According to this method of forming a solid lubricating film of a second aspect, when a solid lubricating film is coated on a contact surface, dripping of a coating solution and a ununiformity of a film thickness are reduced, and galling resistance performance can be further stabilized.

A third aspect of the present invention is a process for manufacturing a threaded joint for a steel pipe which comprises a pin and a box with a contact surface having a threaded part and a unthreaded metal contact part, respectively, and in which a solid lubricating film is formed on at least one contact surface of a pin and a box, which comprises a process of subjecting a contact surface on which a solid lubricating film is to be formed to any undercoating treatment of acid washing treatment, blasting treatment, zinc or zinc alloy impact plating treatment, metal plating treatment, soft nitrification treatment, composite metal covering treatment, phosphate treatment and oxalate treatment, a process of pre-treating a contact surface on which the solid lubricating film is to be formed, a process of forming the solid lubricating film containing one or more kinds of lubricating powders selected from graphite, mica, calcium carbonate and kaolin, a copper powder and a binder on a contact surface, and a process of heating the formed solid lubricating film.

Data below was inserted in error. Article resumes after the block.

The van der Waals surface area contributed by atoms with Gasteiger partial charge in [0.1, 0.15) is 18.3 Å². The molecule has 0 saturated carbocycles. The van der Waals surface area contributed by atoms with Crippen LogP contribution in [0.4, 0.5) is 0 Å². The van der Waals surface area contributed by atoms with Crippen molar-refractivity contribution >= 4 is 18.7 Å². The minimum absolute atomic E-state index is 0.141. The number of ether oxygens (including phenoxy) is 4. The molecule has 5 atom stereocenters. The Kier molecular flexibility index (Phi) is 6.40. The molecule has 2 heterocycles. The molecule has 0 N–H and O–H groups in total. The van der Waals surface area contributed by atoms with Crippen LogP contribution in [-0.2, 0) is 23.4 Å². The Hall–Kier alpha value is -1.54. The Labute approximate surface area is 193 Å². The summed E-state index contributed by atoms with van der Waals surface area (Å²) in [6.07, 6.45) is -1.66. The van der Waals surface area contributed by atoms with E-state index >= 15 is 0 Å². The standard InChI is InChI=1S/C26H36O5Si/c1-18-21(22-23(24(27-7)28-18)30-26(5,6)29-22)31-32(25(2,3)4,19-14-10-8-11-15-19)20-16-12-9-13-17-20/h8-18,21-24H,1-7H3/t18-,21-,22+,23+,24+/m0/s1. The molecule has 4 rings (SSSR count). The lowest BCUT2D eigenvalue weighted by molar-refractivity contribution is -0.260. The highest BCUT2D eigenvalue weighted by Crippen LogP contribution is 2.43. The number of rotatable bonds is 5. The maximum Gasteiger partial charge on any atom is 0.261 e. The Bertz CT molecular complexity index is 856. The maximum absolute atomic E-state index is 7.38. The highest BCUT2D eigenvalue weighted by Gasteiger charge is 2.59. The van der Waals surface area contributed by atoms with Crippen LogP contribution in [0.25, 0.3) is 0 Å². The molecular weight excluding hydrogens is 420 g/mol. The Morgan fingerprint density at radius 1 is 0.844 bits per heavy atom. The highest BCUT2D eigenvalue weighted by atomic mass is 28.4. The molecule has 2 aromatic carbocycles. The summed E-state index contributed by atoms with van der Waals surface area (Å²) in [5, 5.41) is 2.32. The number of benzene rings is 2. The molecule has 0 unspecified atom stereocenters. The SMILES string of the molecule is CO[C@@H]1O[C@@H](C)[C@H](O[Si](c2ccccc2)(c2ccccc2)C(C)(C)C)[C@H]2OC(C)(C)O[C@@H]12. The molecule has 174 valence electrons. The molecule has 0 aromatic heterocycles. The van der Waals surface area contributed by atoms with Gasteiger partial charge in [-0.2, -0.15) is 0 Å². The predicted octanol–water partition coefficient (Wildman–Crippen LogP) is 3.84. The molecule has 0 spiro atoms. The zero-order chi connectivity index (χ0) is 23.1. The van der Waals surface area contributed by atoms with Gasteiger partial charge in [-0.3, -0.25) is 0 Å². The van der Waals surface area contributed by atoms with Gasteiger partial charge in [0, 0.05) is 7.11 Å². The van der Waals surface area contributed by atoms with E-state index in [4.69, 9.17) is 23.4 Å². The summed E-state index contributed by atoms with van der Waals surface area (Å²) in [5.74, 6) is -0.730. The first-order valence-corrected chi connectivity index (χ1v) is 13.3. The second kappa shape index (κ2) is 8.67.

According to this process for manufacturing a threaded joint for a steel pipe of a third aspect, the threaded joint for a steel pipe of a first aspect (including each variation) can be manufactured by applying the process for forming a solid lubricating film of a second aspect.

The threaded joint for a steel pipe of the present invention has no or little harmfulness on a human body and the environment as compared with the previous liquid lubricant containing a heavy metal powder such as a compound grease and the previous solid lubricating film. In addition, according to the threaded joint for a steel pipe of the present invention, and the process for manufacturing the same, rust preventing property and gas tightness can be enhanced, galling at repeated fastening or loosening can be suppressed, and the effect is maintained even at a high temperature.

BRIEF DESCRIPTION OF THE DRAWINGS

FIG. 1 is an outline view schematically showing an assembling construction of a steel pipe and a threaded joint member at shipping of a steel pipe.

FIG. 2 is an outline view schematically showing a fastening part of a threaded joint for a steel pipe.

FIG. 3 is a view showing an aspect of roughening of a contact surface.

BEST MODE FOR CARRYING OUT THE INVENTION